A shortcut has to be a challenge, otherwise it would just be the way. No situation is so dire that panic cannot make it worse.
There are two kinds of people in this world: those can extrapolate from incomplete data.

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pjclinch
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Re: Productive section or I Reckon Repetition ?

Postby pjclinch » 4 Jan 2017, 12:17pm

[XAP]Bob wrote:
geocycle wrote:As far as I can tell the only strong data suggests that compulsion results in lower numbers of cyclist so I'm definitely pro choice. I've not yet seen conclusive evidence that I can relate to my use age that helmets either reduce or increase injury. So I wear one one when battling traffic on the way to work but don't usually both when going to the shops. Each to their own.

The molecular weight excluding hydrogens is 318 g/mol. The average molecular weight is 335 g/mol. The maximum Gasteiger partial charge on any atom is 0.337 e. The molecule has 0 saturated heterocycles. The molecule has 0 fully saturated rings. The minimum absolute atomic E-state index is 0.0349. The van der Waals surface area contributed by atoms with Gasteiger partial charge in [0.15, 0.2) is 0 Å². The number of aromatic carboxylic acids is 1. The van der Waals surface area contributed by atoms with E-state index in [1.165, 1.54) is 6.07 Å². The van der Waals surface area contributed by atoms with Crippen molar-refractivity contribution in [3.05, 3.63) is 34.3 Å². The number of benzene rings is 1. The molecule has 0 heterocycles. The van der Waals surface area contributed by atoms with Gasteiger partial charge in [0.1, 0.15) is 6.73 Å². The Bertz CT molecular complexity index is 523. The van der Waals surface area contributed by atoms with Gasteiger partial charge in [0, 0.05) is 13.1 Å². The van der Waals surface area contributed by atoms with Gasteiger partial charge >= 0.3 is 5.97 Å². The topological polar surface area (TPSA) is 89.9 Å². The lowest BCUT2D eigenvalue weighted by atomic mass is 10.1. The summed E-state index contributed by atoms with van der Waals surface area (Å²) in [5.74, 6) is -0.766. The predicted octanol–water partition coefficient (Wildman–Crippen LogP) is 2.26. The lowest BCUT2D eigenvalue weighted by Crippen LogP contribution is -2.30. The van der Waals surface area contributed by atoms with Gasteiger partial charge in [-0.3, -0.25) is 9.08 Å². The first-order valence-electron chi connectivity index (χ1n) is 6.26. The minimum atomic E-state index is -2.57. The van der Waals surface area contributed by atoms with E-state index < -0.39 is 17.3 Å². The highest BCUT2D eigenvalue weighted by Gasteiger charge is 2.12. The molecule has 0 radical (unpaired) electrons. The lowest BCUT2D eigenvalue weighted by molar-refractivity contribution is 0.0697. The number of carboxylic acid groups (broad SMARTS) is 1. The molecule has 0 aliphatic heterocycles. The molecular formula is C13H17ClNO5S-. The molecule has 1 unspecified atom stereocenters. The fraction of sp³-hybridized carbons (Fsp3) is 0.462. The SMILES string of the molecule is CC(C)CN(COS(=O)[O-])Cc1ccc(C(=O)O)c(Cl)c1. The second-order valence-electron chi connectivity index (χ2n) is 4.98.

Which is interesting because it's exactly not what cycle helmets are designed to deal with (battling with traffic).


Up to a point, Lord Copper. They're certainly not designed to take the full energy of a motor vehicle striking your head at speed, but OTOH a low speed SMIDSY, news-topical dooring etc. that knocks a rider off their bike might well have no more impact energy for the rider's head (assuming they do hit it) than the sort of plain fall a helmet is designed for.

The "it's traffic, they're pointless" and "you're travelling at more than 12 mph, they're pointless" is all rather binary thinking and the world doesn't really work that simply in practice. Not that that persuades me I want to ride in traffic with a helmet on, mind.

Pete.
Often seen riding a bike around Dundee...

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[XAP]Bob
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Re: Productive section or I Reckon Repetition ?

Postby [XAP]Bob » 4 Jan 2017, 12:58pm

pjclinch wrote:
[XAP]Bob wrote: